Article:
Jokgu (namely Korean-style Sepak takraw) is a sport which combines aspects of association football and volleyball.

Revised RomanizationJokgu


Jokgu was invented by members of the Republic of Korea Air Force in 1960 as a way to promote exercise on military bases. Jokgu is very popular in Korea, with over one thousand teams in professional, school, & military leagues. It is also one of the most common ways to pass time in the military. Jokgu is just one of the many sports that were premiered at the 1st Annual Leisure Games in Chuncheon, Korea in 2010. As interest in Jokgu has grown in America, teams joined together in 2011 to form a Jokgu league and a door to the world stage was opened.


It can be described as a fusion of volleyball and soccer. The rules are similar to volleyball, but only your feet, shin, & head may have contact with the ball. Teams are made up of four people on each side of the net and the height of the net is similar to tennis (1.1-meter). Players are allowed three contacts per side with one bounce in-between contacts. The playing area measures 16 x 7 meters. Each of two teams has four starting players and three relievers. A game consists of three sets of 15 points each. Score is counted under the rally point system, under which one must have a two-point advantage to win a game. The ball for jokgu measures 20 centimeters in diameter and weighs 360 grams.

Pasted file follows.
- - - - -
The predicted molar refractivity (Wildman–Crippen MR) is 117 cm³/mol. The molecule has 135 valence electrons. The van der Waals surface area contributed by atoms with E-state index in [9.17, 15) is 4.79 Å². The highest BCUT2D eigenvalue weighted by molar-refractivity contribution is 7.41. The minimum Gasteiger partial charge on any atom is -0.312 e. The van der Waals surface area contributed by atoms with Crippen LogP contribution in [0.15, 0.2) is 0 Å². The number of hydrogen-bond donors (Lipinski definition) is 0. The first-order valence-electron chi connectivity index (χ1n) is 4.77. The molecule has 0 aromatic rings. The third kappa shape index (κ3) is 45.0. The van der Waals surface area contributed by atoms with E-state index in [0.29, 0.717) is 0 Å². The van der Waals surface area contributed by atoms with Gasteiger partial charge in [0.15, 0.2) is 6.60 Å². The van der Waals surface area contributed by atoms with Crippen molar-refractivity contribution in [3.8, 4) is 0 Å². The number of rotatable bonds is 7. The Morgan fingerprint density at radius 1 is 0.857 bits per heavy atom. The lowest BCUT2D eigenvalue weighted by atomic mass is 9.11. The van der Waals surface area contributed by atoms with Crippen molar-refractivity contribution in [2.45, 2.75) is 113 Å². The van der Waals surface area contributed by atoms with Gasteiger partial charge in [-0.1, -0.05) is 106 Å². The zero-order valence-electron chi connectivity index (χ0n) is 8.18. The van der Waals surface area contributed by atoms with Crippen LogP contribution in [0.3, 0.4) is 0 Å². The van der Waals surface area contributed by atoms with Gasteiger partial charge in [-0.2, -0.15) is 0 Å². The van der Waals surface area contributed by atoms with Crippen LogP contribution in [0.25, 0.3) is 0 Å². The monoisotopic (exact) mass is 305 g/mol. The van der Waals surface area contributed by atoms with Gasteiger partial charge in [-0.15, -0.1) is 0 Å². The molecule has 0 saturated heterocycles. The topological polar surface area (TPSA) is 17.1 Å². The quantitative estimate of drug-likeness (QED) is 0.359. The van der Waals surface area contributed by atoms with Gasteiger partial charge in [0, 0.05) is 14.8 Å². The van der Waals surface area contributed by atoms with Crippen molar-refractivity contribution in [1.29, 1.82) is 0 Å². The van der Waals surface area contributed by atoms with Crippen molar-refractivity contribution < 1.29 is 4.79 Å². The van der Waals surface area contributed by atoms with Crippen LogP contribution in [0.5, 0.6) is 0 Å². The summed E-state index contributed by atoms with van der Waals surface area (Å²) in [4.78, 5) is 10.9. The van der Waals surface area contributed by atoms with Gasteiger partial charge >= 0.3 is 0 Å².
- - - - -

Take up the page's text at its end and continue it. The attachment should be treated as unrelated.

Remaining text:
See also

External links

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Sepak takraw or kick volleyball, is a sport native to Southeast Asia. Sepak takraw differs from the similar sport of footvolley in its use of a rattan ball and only allowing players to use their feet, knee, chest and head to touch the ball.

In Indonesia, Malaysia and Singapore, it is called sepak takraw. In Malaysia, it can be known as sepak raga as well. In Thailand, it is called as takraw only. In Laos, it is kataw (Lao: "twine" and "kick"). In the Philippines, besides the borrowed term "takraw", it is also called sepak takraw and also has a similar sport called “sipa” or “kick”. In Myanmar, it is known as chin lone, and is considered more of an art as there is often no opposing team, and the point is to keep the ball aloft gracefully and interestingly.

Similar games include footbag net, footvolley, football tennis, bossaball, jianzi, jokgu and sipa.

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